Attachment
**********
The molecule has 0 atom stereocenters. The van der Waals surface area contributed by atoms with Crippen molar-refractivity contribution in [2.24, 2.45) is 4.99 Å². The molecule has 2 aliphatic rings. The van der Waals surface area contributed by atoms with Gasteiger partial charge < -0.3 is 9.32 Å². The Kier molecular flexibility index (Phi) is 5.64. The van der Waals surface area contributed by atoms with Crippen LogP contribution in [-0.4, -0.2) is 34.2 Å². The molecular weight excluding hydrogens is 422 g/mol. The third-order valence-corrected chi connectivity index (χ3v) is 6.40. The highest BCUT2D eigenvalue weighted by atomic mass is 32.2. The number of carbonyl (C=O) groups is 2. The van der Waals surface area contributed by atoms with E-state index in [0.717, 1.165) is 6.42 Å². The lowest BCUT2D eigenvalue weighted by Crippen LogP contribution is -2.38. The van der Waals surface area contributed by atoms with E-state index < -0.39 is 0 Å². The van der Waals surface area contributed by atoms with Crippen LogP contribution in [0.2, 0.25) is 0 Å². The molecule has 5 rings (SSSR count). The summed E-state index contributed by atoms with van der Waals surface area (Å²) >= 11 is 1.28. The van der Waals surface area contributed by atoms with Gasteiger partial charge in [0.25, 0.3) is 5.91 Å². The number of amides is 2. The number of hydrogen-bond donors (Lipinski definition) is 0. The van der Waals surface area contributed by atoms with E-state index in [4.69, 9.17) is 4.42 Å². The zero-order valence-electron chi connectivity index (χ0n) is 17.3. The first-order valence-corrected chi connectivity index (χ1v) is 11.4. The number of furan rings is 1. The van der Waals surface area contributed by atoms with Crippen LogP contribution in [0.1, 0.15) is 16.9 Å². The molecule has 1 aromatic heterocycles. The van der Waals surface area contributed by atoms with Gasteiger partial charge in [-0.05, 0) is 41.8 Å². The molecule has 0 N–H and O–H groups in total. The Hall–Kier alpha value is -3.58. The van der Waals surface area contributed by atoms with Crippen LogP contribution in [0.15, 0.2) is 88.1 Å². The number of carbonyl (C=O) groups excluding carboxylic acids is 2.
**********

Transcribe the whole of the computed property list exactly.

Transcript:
The molecule has 0 atom stereocenters. The van der Waals surface area contributed by atoms with Crippen molar-refractivity contribution in [2.24, 2.45) is 4.99 Å². The molecule has 2 aliphatic rings. The van der Waals surface area contributed by atoms with Gasteiger partial charge < -0.3 is 9.32 Å². The Kier molecular flexibility index (Phi) is 5.64. The van der Waals surface area contributed by atoms with Crippen LogP contribution in [-0.4, -0.2) is 34.2 Å². The molecular weight excluding hydrogens is 422 g/mol. The third-order valence-corrected chi connectivity index (χ3v) is 6.40. The highest BCUT2D eigenvalue weighted by atomic mass is 32.2. The number of carbonyl (C=O) groups is 2. The van der Waals surface area contributed by atoms with E-state index in [0.717, 1.165) is 6.42 Å². The lowest BCUT2D eigenvalue weighted by Crippen LogP contribution is -2.38. The van der Waals surface area contributed by atoms with E-state index < -0.39 is 0 Å². The van der Waals surface area contributed by atoms with Crippen LogP contribution in [0.2, 0.25) is 0 Å². The molecule has 5 rings (SSSR count). The summed E-state index contributed by atoms with van der Waals surface area (Å²) >= 11 is 1.28. The van der Waals surface area contributed by atoms with Gasteiger partial charge in [0.25, 0.3) is 5.91 Å². The number of amides is 2. The number of hydrogen-bond donors (Lipinski definition) is 0. The van der Waals surface area contributed by atoms with E-state index in [4.69, 9.17) is 4.42 Å². The zero-order valence-electron chi connectivity index (χ0n) is 17.3. The first-order valence-corrected chi connectivity index (χ1v) is 11.4. The number of furan rings is 1. The van der Waals surface area contributed by atoms with Crippen LogP contribution in [0.1, 0.15) is 16.9 Å². The molecule has 1 aromatic heterocycles. The van der Waals surface area contributed by atoms with Gasteiger partial charge in [-0.05, 0) is 41.8 Å². The molecule has 0 N–H and O–H groups in total. The Hall–Kier alpha value is -3.58. The van der Waals surface area contributed by atoms with Crippen LogP contribution in [0.15, 0.2) is 88.1 Å². The number of carbonyl (C=O) groups excluding carboxylic acids is 2.